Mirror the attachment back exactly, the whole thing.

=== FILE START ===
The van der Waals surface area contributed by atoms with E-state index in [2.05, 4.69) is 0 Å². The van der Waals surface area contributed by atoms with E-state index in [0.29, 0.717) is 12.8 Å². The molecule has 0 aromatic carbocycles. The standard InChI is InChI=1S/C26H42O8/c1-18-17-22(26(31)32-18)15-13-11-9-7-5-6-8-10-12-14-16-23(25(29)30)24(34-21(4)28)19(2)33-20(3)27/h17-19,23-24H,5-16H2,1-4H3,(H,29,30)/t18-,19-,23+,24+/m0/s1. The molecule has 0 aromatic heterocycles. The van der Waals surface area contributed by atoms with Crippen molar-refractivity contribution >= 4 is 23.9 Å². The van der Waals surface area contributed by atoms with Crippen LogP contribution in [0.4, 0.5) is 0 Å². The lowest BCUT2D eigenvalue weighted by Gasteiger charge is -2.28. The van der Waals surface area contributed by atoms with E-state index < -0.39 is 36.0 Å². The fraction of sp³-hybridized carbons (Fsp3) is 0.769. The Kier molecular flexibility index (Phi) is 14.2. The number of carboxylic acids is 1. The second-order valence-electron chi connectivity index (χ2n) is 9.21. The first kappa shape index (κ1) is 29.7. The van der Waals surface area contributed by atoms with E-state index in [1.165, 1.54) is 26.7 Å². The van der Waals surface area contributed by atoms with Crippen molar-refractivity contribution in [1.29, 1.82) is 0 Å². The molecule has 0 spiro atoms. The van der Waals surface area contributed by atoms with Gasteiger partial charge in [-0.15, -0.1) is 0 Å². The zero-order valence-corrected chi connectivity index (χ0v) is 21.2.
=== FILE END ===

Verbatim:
The van der Waals surface area contributed by atoms with E-state index in [2.05, 4.69) is 0 Å². The van der Waals surface area contributed by atoms with E-state index in [0.29, 0.717) is 12.8 Å². The molecule has 0 aromatic carbocycles. The standard InChI is InChI=1S/C26H42O8/c1-18-17-22(26(31)32-18)15-13-11-9-7-5-6-8-10-12-14-16-23(25(29)30)24(34-21(4)28)19(2)33-20(3)27/h17-19,23-24H,5-16H2,1-4H3,(H,29,30)/t18-,19-,23+,24+/m0/s1. The molecule has 0 aromatic heterocycles. The van der Waals surface area contributed by atoms with Crippen molar-refractivity contribution >= 4 is 23.9 Å². The van der Waals surface area contributed by atoms with Crippen LogP contribution in [0.4, 0.5) is 0 Å². The lowest BCUT2D eigenvalue weighted by Gasteiger charge is -2.28. The van der Waals surface area contributed by atoms with E-state index < -0.39 is 36.0 Å². The fraction of sp³-hybridized carbons (Fsp3) is 0.769. The Kier molecular flexibility index (Phi) is 14.2. The number of carboxylic acids is 1. The second-order valence-electron chi connectivity index (χ2n) is 9.21. The first kappa shape index (κ1) is 29.7. The van der Waals surface area contributed by atoms with E-state index in [1.165, 1.54) is 26.7 Å². The van der Waals surface area contributed by atoms with Crippen molar-refractivity contribution in [1.29, 1.82) is 0 Å². The molecule has 0 spiro atoms. The van der Waals surface area contributed by atoms with Gasteiger partial charge in [-0.15, -0.1) is 0 Å². The zero-order valence-corrected chi connectivity index (χ0v) is 21.2.